Signs of abuse

Common examples of financial abuse of an older person:

  • Appropriating the proceeds of the sale of an older person’s home with the promise of providing future accommodation or care and then not providing it
  • Threats or undue pressure on an older person to sell their house or hand over assets
  • Threatening, coercing or forcing an older person into signing paperwork concerning property, wills or powers of attorney
  • Misusing or neglecting powers of attorney to manage an older person’s finances
  • Using an older person’s bank accounts, credit cards or financial documents without authorisation
  • Managing the finances of a competent older person without their permission
  • Pressuring an older person for a gift or a loan or for earlier inheritance
  • Incurring bills for which an older person is responsible (DHS 2009, pp. 12–13)

Signs of financial abuse include:

  • Promises of ‘good care’ in exchange for transferring property or money from bank accounts to the carer
  • Fear, stress and anxiety expressed by an older person
  • Unfamiliar or new signatures on cheques and documents
  • The older person cannot access their bank accounts or statements
  • Significant withdrawals from accounts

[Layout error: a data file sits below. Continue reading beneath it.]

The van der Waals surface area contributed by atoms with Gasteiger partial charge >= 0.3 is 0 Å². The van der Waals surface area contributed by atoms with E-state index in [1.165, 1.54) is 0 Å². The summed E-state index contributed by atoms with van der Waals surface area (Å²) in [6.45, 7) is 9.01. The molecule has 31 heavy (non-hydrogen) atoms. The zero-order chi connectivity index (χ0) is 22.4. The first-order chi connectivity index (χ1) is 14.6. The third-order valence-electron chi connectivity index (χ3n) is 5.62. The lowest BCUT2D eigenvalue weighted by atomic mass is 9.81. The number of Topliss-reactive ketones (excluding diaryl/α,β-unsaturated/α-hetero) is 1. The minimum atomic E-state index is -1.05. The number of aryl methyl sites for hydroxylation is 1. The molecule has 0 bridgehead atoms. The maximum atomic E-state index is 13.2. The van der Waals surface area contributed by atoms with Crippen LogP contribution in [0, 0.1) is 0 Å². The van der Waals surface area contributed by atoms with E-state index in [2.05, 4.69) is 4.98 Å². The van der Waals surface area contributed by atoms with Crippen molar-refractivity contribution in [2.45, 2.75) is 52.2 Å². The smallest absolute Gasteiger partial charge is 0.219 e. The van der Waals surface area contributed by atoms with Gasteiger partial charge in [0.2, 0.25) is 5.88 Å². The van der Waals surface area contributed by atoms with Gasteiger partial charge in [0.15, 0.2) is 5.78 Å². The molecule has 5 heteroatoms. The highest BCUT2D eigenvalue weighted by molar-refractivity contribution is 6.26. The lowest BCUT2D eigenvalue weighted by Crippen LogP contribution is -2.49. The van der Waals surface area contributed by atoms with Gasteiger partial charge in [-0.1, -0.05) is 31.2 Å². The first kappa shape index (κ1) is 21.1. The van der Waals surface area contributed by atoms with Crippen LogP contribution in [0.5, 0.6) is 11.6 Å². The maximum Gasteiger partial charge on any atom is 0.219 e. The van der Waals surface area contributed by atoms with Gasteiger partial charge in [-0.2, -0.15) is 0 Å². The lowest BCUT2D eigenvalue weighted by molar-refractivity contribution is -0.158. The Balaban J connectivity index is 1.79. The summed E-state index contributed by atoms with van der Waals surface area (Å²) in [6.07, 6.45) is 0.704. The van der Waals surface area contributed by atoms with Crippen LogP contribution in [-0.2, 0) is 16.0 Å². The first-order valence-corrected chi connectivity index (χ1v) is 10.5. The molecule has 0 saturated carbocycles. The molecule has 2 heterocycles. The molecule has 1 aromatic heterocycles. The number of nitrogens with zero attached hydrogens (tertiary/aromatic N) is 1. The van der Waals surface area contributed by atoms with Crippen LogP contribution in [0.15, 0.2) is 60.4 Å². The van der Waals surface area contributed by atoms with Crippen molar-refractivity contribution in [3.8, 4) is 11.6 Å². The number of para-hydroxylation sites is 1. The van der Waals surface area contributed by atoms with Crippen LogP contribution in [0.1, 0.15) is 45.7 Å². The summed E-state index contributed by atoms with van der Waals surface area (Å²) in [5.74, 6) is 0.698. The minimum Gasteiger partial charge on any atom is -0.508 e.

• Transfer of assets where the person may no longer be competent to manage their own financial affairs
  • Accounts suddenly switched to another financial institution or branch
  • Drastic changes in the types of banking activities, or to a will (DHS 2009, p. 13)

It is not always easy to recognise financial abuse but there are a number of accepted warning signs or ‘red flags’.

The following are reasons to be alert to possible abuse:

  1. vulnerability of an older person due to lack of capacity or to conditions such as physical frailty, dependence, social isolation;
  2. a trusting relationship with the likely perpetrator;
  3. isolation and control of the older person and/or transaction;
  4. evidence of undue influence – for example, coercive behaviour by a family member at appointments, or the older person being unable to speak for themselves or appearing confused, withdrawn or fearful;
  5. lack of concern for the welfare of the older person – for example, the older person appears unclean or unkempt;
  6. no money being available for an aged care bond when there should be sufficient funds;
  7. suspicious or dubious transactions or banking activity – for example, drastic changes to wills, or a recent addition of a signature to an account, or a move from in-person banking to ATM withdrawals;
  8. secretiveness of the older person;
  9. assets change hands during a period of vulnerability – evidenced, for example, by the transfer of a title or by a new found prosperity in the person in control;
  10. a new client with a sense of urgency about a proposed transaction.

These factors are based on an 8-point framework developed by Kemp and Mosqueda 2005, pp. 1123–27.